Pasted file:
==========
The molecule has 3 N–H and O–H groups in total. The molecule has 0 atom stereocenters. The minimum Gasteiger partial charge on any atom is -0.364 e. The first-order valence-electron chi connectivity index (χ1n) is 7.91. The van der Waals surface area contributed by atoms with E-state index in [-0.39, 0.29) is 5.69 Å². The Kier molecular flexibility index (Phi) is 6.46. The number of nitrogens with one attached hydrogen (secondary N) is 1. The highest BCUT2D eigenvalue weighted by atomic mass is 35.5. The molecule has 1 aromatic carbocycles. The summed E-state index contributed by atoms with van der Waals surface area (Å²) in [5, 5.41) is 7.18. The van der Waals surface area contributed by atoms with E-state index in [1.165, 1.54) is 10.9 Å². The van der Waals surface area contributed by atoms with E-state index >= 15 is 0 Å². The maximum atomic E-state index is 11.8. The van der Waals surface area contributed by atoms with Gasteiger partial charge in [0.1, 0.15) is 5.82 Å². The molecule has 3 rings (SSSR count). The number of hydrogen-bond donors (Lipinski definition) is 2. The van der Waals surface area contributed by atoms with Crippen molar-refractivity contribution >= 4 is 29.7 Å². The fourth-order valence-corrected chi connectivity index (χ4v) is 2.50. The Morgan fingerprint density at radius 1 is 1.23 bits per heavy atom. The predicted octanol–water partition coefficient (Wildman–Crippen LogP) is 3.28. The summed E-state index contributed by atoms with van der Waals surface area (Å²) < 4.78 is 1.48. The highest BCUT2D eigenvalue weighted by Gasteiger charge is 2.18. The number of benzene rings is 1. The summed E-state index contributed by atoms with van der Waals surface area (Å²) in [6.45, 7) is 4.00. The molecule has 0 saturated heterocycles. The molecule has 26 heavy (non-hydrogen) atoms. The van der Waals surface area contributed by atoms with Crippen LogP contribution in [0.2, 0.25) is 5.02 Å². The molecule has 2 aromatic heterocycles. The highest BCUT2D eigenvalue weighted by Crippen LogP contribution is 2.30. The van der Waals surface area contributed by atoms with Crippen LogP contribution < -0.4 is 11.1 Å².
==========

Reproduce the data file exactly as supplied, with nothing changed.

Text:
The molecule has 3 N–H and O–H groups in total. The molecule has 0 atom stereocenters. The minimum Gasteiger partial charge on any atom is -0.364 e. The first-order valence-electron chi connectivity index (χ1n) is 7.91. The van der Waals surface area contributed by atoms with E-state index in [-0.39, 0.29) is 5.69 Å². The Kier molecular flexibility index (Phi) is 6.46. The number of nitrogens with one attached hydrogen (secondary N) is 1. The highest BCUT2D eigenvalue weighted by atomic mass is 35.5. The molecule has 1 aromatic carbocycles. The summed E-state index contributed by atoms with van der Waals surface area (Å²) in [5, 5.41) is 7.18. The van der Waals surface area contributed by atoms with E-state index in [1.165, 1.54) is 10.9 Å². The van der Waals surface area contributed by atoms with E-state index >= 15 is 0 Å². The maximum atomic E-state index is 11.8. The van der Waals surface area contributed by atoms with Gasteiger partial charge in [0.1, 0.15) is 5.82 Å². The molecule has 3 rings (SSSR count). The number of hydrogen-bond donors (Lipinski definition) is 2. The van der Waals surface area contributed by atoms with Crippen molar-refractivity contribution >= 4 is 29.7 Å². The fourth-order valence-corrected chi connectivity index (χ4v) is 2.50. The Morgan fingerprint density at radius 1 is 1.23 bits per heavy atom. The predicted octanol–water partition coefficient (Wildman–Crippen LogP) is 3.28. The summed E-state index contributed by atoms with van der Waals surface area (Å²) < 4.78 is 1.48. The highest BCUT2D eigenvalue weighted by Gasteiger charge is 2.18. The number of benzene rings is 1. The summed E-state index contributed by atoms with van der Waals surface area (Å²) in [6.45, 7) is 4.00. The molecule has 0 saturated heterocycles. The molecule has 26 heavy (non-hydrogen) atoms. The van der Waals surface area contributed by atoms with Crippen LogP contribution in [0.2, 0.25) is 5.02 Å². The molecule has 2 aromatic heterocycles. The highest BCUT2D eigenvalue weighted by Crippen LogP contribution is 2.30. The van der Waals surface area contributed by atoms with Crippen LogP contribution < -0.4 is 11.1 Å².